It is important to note that most of the people who save on payroll taxes would receive smaller Social Security benefits in retirement. For low- and middle-income families that gain health insurance (and a $15,000 reduction in Social Security earnings), this could translate into a very substantial drop in retirement living standards.
In her column, Marcus noted the administration's claim that workers in the bottom 80 percent of income earners would, on average, "save money" in the form of a tax break. But she did not mention that the administration's 80 percent-20 percent grouping would likely be accurate only in 2009, as the Urban Institute report explained. If the cost of health care insurance premiums continues to increase far more rapidly than the rate of inflation, the amount of health care coverage cost that would be covered by the proposed deduction would likely fall significantly. According to the report, only about 60 percent of health care plans would be entirely deductible 10 years after the proposal is enacted.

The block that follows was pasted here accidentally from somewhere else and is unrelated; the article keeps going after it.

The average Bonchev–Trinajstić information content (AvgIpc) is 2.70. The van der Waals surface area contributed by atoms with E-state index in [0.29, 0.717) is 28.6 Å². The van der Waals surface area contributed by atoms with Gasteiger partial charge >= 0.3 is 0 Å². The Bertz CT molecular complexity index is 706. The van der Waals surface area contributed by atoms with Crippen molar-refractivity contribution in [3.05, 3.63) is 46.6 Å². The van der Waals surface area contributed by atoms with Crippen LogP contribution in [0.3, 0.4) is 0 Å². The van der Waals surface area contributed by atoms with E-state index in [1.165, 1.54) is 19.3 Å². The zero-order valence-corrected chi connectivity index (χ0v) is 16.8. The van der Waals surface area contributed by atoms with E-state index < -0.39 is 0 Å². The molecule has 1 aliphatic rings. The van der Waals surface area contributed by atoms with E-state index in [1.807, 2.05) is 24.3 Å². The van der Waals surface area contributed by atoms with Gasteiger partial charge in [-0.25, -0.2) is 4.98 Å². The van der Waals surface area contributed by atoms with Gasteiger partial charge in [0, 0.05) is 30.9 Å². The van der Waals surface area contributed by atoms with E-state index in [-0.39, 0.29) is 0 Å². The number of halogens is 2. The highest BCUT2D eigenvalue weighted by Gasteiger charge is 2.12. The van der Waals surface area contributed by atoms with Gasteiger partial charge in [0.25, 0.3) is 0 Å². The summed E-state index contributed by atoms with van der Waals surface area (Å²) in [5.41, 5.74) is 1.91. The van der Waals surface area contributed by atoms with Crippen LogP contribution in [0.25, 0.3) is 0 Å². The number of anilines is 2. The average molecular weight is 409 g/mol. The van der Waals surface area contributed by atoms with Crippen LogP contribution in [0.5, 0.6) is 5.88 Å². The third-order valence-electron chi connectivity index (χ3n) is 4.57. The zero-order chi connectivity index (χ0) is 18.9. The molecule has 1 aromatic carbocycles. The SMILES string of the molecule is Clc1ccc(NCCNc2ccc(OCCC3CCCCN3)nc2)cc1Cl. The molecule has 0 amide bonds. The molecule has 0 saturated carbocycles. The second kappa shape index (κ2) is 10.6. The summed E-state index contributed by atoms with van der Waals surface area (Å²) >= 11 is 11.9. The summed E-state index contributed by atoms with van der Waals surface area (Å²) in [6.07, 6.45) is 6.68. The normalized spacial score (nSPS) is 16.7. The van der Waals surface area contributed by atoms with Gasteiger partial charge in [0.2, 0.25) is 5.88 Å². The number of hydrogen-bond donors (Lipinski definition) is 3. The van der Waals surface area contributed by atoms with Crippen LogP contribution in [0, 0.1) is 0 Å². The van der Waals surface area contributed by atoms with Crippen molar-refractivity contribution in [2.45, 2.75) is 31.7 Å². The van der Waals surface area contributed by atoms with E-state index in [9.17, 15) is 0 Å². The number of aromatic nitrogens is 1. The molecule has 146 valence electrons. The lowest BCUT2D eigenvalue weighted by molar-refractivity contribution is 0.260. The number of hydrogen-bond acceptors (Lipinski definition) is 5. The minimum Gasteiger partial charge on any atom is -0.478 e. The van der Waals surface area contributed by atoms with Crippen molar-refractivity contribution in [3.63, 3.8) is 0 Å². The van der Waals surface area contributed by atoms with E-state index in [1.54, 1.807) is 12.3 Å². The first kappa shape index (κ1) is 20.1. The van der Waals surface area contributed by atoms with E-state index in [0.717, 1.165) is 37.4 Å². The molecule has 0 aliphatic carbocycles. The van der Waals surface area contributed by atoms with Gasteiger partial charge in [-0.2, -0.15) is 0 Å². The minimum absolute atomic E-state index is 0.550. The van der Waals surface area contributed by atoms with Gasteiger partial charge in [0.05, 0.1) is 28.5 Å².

Who is affected. The administration estimates that the average premium will be about $13,500 for family coverage in 2009, and that 75 to 80 percent of employer premium contributions will come in under the deduction amount. By the tenth year of the proposal about 60 percent of plans would fall under the standard deduction. Plans with premiums that exceed the deduction will be especially generous, be in areas with high health care costs, or be covering groups with especially high risks (e.g., chronic illnesses). The deduction will be indexed for inflation using the CPI for all goods and services. That broad price measure has historically been less than the CPI for health care costs, which has itself historically been less than premium growth that reflects both rising prices and higher health consumption.